More about Moncef Marzouki
More About Tunisia
Moncef Marzouki became the first democratically elected president of Tunisia, a north African country. He was the former opposition leader there. This democratic movement was follwing an uprising that sparked similar movements in other Arab states, named the Arab Spring.
Moncef Marzouki of the Congress for the Republic Party became interim president with 153 out of 217 votes in the assembly. Marzouki for years struggled against Tunisia's dictator President Zine El Abidine Ben Ali and was imprisoned in 1994 for attempting to run against him as president.
The new bylaws give most of the power to the prime minister, as opposed to the president under the old system - a change that worries the opposition. The bylaws also stipulate that the president must be Muslim with Tunisian parents, over 35 and not a dual citizen of another country. Tunisia is 98 percent Muslim, but has some Jewish and Christian citizens.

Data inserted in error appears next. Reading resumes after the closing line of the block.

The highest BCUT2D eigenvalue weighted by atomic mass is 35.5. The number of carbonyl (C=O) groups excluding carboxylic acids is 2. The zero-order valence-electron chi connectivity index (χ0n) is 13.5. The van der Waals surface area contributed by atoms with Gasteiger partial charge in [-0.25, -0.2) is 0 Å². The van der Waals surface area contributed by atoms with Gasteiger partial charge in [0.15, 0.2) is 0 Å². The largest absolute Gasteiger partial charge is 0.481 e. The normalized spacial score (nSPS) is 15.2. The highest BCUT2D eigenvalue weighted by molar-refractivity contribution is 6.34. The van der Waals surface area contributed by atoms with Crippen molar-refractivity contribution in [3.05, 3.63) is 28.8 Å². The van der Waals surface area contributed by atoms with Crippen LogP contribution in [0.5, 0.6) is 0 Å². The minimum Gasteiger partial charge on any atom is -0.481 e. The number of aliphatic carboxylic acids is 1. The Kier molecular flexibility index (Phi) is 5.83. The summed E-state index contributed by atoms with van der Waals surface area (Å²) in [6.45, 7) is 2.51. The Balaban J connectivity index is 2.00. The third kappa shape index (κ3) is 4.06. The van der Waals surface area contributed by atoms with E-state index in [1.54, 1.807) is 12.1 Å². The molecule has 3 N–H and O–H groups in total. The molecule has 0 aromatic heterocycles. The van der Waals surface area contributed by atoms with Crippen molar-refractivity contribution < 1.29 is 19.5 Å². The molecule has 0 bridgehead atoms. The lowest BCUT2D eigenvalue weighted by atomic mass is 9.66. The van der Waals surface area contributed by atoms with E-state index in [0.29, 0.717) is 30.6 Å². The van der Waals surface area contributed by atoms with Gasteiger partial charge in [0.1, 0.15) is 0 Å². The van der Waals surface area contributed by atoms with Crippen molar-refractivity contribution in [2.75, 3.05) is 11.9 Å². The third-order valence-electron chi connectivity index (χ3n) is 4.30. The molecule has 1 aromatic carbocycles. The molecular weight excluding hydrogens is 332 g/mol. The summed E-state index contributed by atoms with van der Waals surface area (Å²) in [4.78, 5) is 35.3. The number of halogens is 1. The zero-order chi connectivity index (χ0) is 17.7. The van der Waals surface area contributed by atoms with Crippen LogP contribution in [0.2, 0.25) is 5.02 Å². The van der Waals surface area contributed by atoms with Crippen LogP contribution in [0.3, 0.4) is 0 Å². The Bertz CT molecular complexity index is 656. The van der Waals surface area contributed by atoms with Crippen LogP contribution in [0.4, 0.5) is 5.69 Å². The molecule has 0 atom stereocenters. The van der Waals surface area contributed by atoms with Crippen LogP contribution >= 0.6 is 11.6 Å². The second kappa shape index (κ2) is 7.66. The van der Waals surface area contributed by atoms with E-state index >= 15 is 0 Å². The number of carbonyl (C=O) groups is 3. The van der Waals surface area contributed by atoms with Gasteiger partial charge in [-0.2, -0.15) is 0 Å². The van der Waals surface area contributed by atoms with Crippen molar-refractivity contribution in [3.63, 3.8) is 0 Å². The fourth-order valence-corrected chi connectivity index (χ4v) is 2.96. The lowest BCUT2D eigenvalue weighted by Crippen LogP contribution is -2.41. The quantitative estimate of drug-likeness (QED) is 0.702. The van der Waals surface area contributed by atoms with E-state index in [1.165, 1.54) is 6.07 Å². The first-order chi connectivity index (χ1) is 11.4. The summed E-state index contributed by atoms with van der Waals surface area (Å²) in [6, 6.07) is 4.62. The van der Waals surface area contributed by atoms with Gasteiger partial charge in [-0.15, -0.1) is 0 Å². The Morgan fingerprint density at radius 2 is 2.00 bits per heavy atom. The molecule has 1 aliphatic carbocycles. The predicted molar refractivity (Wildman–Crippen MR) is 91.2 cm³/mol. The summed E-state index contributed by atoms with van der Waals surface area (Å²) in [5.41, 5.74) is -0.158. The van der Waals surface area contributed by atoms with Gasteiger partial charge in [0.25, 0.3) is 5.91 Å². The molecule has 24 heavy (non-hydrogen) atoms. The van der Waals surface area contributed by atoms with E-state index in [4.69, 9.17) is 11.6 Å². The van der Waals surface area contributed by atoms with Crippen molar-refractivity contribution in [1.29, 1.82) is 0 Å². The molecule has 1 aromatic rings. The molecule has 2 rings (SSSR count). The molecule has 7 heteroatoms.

Tunisia’s economy relies heavily on tourism, which has been driven away by post-revolutionary unrest; the phosphates industry, which has been ravaged by labor strike; and exports to Europe, which is undergoing an economic crisis of its own.
Marzouki, who succeeds interim President Fouad Mebazzaa, will be Tunisia's fourth president since its independence from France in 1956, and headed the Tunisian League for the Defence of Human Rights (LTDH) from 1989 until Ben Ali supporters who forced him out in 1994, has a deep-seated passion for human rights.